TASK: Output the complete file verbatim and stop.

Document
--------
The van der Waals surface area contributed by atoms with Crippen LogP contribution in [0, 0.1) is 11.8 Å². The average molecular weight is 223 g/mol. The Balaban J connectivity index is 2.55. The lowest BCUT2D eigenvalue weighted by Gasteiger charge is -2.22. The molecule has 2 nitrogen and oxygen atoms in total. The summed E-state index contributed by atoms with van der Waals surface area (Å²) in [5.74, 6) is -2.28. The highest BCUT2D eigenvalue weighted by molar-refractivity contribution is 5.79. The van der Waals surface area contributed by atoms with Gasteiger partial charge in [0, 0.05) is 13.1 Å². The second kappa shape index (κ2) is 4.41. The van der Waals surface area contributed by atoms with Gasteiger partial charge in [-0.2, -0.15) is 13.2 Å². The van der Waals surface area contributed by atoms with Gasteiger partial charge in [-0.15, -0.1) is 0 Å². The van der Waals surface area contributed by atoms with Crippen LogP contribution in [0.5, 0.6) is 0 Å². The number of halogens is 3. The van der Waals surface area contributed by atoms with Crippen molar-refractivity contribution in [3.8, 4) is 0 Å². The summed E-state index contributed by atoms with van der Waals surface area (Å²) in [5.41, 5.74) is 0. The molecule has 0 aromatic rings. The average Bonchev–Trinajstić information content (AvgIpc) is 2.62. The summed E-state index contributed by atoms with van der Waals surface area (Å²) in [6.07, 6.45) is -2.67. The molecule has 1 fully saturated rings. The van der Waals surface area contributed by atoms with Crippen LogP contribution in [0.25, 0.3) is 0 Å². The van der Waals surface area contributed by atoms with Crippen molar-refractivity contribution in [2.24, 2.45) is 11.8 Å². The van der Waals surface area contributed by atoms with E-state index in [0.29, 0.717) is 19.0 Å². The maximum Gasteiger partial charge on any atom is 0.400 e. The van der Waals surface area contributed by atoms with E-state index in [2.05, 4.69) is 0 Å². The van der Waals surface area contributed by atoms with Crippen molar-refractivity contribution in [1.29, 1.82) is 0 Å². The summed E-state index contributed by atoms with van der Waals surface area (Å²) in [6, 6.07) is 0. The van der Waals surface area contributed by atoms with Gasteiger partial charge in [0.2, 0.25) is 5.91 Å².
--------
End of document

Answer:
The van der Waals surface area contributed by atoms with Crippen LogP contribution in [0, 0.1) is 11.8 Å². The average molecular weight is 223 g/mol. The Balaban J connectivity index is 2.55. The lowest BCUT2D eigenvalue weighted by Gasteiger charge is -2.22. The molecule has 2 nitrogen and oxygen atoms in total. The summed E-state index contributed by atoms with van der Waals surface area (Å²) in [5.74, 6) is -2.28. The highest BCUT2D eigenvalue weighted by molar-refractivity contribution is 5.79. The van der Waals surface area contributed by atoms with Gasteiger partial charge in [0, 0.05) is 13.1 Å². The second kappa shape index (κ2) is 4.41. The van der Waals surface area contributed by atoms with Gasteiger partial charge in [-0.2, -0.15) is 13.2 Å². The van der Waals surface area contributed by atoms with Gasteiger partial charge in [-0.15, -0.1) is 0 Å². The van der Waals surface area contributed by atoms with Crippen LogP contribution in [0.5, 0.6) is 0 Å². The number of halogens is 3. The van der Waals surface area contributed by atoms with Crippen molar-refractivity contribution in [3.8, 4) is 0 Å². The summed E-state index contributed by atoms with van der Waals surface area (Å²) in [5.41, 5.74) is 0. The molecule has 0 aromatic rings. The average Bonchev–Trinajstić information content (AvgIpc) is 2.62. The summed E-state index contributed by atoms with van der Waals surface area (Å²) in [6.07, 6.45) is -2.67. The molecule has 1 fully saturated rings. The van der Waals surface area contributed by atoms with Crippen LogP contribution in [0.25, 0.3) is 0 Å². The van der Waals surface area contributed by atoms with Crippen molar-refractivity contribution in [2.24, 2.45) is 11.8 Å². The van der Waals surface area contributed by atoms with E-state index in [0.29, 0.717) is 19.0 Å². The maximum Gasteiger partial charge on any atom is 0.400 e. The van der Waals surface area contributed by atoms with E-state index in [2.05, 4.69) is 0 Å². The van der Waals surface area contributed by atoms with Crippen molar-refractivity contribution in [1.29, 1.82) is 0 Å². The summed E-state index contributed by atoms with van der Waals surface area (Å²) in [6, 6.07) is 0. The van der Waals surface area contributed by atoms with Gasteiger partial charge in [0.2, 0.25) is 5.91 Å².